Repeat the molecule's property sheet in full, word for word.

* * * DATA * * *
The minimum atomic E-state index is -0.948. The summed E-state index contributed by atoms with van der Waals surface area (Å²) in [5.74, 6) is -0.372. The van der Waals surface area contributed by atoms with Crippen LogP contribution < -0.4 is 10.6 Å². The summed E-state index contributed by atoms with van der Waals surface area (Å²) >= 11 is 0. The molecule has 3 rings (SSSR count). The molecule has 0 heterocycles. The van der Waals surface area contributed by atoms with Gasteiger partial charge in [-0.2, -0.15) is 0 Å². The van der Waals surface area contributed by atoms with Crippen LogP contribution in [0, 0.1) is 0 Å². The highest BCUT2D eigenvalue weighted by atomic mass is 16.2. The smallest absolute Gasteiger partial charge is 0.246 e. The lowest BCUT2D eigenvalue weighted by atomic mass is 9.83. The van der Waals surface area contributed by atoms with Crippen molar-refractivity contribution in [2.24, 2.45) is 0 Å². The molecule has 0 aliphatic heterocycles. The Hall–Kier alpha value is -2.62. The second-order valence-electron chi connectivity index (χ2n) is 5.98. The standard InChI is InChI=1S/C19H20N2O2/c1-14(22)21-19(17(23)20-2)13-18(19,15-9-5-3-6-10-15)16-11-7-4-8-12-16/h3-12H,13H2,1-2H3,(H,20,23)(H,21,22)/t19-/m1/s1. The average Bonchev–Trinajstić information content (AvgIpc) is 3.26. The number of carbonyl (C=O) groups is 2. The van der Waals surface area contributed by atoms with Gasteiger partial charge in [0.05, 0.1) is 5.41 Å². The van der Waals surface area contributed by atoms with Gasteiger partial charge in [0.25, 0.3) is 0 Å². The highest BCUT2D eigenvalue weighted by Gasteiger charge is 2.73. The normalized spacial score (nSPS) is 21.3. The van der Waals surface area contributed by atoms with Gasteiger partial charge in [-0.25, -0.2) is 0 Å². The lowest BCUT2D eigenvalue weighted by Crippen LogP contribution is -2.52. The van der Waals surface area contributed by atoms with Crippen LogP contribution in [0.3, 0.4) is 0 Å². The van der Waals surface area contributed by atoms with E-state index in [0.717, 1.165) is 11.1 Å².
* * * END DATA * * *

The minimum atomic E-state index is -0.948. The summed E-state index contributed by atoms with van der Waals surface area (Å²) in [5.74, 6) is -0.372. The van der Waals surface area contributed by atoms with Crippen LogP contribution < -0.4 is 10.6 Å². The summed E-state index contributed by atoms with van der Waals surface area (Å²) >= 11 is 0. The molecule has 3 rings (SSSR count). The molecule has 0 heterocycles. The van der Waals surface area contributed by atoms with Gasteiger partial charge in [-0.2, -0.15) is 0 Å². The van der Waals surface area contributed by atoms with Crippen LogP contribution in [0, 0.1) is 0 Å². The highest BCUT2D eigenvalue weighted by atomic mass is 16.2. The smallest absolute Gasteiger partial charge is 0.246 e. The lowest BCUT2D eigenvalue weighted by atomic mass is 9.83. The van der Waals surface area contributed by atoms with Crippen molar-refractivity contribution in [2.24, 2.45) is 0 Å². The molecule has 0 aliphatic heterocycles. The Hall–Kier alpha value is -2.62. The second-order valence-electron chi connectivity index (χ2n) is 5.98. The standard InChI is InChI=1S/C19H20N2O2/c1-14(22)21-19(17(23)20-2)13-18(19,15-9-5-3-6-10-15)16-11-7-4-8-12-16/h3-12H,13H2,1-2H3,(H,20,23)(H,21,22)/t19-/m1/s1. The average Bonchev–Trinajstić information content (AvgIpc) is 3.26. The number of carbonyl (C=O) groups is 2. The van der Waals surface area contributed by atoms with Gasteiger partial charge in [0.05, 0.1) is 5.41 Å². The van der Waals surface area contributed by atoms with Gasteiger partial charge in [0.25, 0.3) is 0 Å². The highest BCUT2D eigenvalue weighted by Gasteiger charge is 2.73. The normalized spacial score (nSPS) is 21.3. The van der Waals surface area contributed by atoms with Gasteiger partial charge in [-0.25, -0.2) is 0 Å². The lowest BCUT2D eigenvalue weighted by Crippen LogP contribution is -2.52. The van der Waals surface area contributed by atoms with Crippen LogP contribution in [0.3, 0.4) is 0 Å². The van der Waals surface area contributed by atoms with E-state index in [0.717, 1.165) is 11.1 Å².